Society

Teacher Tells Students Their Parents Will Be Deported

| by Kathryn Schroeder

A student recorded a Los Angeles, California, teacher telling his class that their parents would be deported under a Donald Trump presidency.

A sixth grade student at Bret Harte Preparatory Middle School recorded the substitute physical education teacher’s remarks on Nov. 9, the day after Trump won the presidential election. Her family shared the recording with KNBC.

"If you were born here, then your parents got to go,” the teacher allegedly said to Jennifer Reynaga’s 11-year-old daughter. "Then they will leave you behind, and you will be in foster care."

Reynaga expected backlash after Trump became president because of his proposed policy to deport undocumented immigrants, but not from a teacher.

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"I would think the kids would do it, but I never thought a teacher would do it," she said.

Reynaga’s daughter asked the teacher: “How are they going to find me?” according to KCBS.

He allegedly replied: “I got your phone numbers, your address, your mama’s address, your daddy’s address. It’s all in the system, sweetie. And when they come and there’s an illegal, they gotta go!”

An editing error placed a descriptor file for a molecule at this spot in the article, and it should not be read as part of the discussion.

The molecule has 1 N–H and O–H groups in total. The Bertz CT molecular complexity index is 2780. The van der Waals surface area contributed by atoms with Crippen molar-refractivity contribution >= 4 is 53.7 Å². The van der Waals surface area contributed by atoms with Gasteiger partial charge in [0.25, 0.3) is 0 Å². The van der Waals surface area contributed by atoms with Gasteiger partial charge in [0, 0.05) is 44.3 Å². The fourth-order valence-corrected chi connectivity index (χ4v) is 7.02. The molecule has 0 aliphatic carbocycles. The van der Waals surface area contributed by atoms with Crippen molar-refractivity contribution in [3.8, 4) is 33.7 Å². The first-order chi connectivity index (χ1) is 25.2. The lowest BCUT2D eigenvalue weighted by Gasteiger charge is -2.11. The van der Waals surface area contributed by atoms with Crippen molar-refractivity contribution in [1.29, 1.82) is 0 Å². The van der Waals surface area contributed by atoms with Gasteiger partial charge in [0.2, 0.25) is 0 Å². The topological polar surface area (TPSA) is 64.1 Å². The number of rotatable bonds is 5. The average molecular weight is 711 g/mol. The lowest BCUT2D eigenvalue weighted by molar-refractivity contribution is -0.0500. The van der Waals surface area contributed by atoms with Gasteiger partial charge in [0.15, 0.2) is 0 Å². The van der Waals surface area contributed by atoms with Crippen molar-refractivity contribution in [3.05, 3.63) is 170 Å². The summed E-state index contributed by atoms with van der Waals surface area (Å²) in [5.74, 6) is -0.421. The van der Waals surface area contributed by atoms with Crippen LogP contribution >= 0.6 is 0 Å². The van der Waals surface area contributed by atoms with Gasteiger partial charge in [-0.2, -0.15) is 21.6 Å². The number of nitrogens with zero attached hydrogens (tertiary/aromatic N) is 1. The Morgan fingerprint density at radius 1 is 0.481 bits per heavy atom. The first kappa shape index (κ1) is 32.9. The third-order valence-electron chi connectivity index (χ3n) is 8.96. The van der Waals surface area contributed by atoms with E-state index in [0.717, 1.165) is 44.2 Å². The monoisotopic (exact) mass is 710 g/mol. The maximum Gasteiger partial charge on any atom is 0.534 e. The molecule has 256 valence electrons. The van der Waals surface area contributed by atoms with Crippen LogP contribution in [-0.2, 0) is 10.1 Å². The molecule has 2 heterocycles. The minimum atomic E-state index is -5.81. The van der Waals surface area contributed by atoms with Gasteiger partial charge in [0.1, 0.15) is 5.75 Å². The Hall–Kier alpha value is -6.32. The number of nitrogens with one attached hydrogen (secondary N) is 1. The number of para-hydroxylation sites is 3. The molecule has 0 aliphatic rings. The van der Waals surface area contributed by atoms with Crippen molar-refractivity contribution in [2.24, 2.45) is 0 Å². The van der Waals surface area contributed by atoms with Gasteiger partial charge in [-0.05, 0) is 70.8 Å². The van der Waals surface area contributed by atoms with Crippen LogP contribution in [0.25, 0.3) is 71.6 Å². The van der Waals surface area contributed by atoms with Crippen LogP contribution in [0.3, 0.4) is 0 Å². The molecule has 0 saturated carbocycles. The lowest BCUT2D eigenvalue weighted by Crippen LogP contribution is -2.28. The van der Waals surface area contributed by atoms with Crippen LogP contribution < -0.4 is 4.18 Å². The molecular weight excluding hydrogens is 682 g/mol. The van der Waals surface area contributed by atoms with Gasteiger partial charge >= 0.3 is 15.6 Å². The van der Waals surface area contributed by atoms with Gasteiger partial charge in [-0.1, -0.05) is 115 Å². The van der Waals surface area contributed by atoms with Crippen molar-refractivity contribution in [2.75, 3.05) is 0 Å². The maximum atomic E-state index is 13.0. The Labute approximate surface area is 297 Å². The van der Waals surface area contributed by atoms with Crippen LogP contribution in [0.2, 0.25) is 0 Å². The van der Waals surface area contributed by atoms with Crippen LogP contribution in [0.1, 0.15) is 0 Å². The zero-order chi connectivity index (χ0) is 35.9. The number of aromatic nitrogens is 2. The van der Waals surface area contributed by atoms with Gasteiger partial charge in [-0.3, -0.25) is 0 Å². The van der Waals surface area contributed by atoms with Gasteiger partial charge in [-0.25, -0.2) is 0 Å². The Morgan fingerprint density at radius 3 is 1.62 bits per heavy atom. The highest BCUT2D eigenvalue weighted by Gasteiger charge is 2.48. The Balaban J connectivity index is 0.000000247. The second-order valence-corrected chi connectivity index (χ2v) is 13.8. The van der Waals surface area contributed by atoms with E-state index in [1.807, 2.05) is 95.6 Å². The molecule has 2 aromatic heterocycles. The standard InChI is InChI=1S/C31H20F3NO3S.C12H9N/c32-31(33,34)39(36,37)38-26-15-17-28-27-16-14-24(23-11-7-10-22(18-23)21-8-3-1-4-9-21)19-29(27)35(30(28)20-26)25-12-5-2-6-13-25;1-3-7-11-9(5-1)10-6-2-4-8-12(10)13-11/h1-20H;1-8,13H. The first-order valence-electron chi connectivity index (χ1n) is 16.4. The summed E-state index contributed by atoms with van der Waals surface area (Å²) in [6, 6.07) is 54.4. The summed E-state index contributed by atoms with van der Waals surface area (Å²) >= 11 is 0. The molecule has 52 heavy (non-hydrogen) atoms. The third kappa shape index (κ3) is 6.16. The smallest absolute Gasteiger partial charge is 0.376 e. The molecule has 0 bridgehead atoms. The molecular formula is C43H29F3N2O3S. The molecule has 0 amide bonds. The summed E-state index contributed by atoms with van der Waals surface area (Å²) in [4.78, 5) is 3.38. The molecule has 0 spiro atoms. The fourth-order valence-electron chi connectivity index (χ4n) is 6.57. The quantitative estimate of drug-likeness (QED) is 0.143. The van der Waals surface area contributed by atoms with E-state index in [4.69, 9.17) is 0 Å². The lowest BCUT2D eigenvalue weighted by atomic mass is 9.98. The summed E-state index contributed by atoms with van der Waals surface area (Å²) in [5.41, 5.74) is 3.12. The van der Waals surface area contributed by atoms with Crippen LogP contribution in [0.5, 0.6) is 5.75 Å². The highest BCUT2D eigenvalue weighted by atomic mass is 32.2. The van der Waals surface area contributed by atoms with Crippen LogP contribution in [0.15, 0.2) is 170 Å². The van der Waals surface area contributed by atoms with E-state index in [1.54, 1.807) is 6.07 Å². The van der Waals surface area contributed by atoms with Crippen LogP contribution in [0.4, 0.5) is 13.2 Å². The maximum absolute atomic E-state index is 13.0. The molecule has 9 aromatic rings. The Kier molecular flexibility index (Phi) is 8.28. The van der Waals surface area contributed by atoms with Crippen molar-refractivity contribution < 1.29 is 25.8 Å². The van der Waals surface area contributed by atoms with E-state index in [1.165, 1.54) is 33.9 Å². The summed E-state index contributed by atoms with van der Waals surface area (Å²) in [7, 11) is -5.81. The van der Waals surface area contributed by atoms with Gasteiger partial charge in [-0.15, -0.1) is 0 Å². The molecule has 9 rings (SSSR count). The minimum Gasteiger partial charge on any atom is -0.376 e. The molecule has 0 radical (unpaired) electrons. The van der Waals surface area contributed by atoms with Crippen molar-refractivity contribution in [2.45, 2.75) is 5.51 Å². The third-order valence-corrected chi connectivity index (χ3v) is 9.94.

The teacher, who is reportedly a long-term substitute at the school, scared one student whose father is an undocumented immigrant.

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“I was scared because how can a teacher tell us that," the female student said. "He’s just rubbing it in that Trump won. We already know that. I worry about my dad because I had a nightmare that he wasn’t with me any more.”

The girl added that the teacher made the threats because students were not paying attention in class.

One student’s father questioned the teacher’s actions by saying, “I don’t know how a teacher could say that to a kid."

The Reynagas' daughter and other students filed complaints against the teacher with the Los Angeles Unified School District; the teacher has since been fired.

"You have scared children," Steve Zimmer, board president of the Los Angeles Unified School District, said, according to KNBC. "One of most important things you can do is make sure that children who have qualified for [Deferred Action for Childhood Arrivals (DACA)] know that they are safe and their status is secure."

DACA, established in 2012, allows certain people who came to the U.S. as children with undocumented parents to receive a permit -- renewable every two years -- allowing them to legally remain in the country.

Under Trump’s proposed immigration policy, it is unclear whether DACA will continue to exist.

"There will be no amnesty," Trump said in September 2016 at a campaign event. "Our message to the world will be this: You cannot obtain legal status or become a citizen of the United States by illegally entering our country."

The Public Policy Institute of California estimates that 13 percent of K-12 students in California have a parent who is an undocumented immigrant.

Sources: KNBC, KCBS / Photo credit: U.S. Department of Education/Flickr

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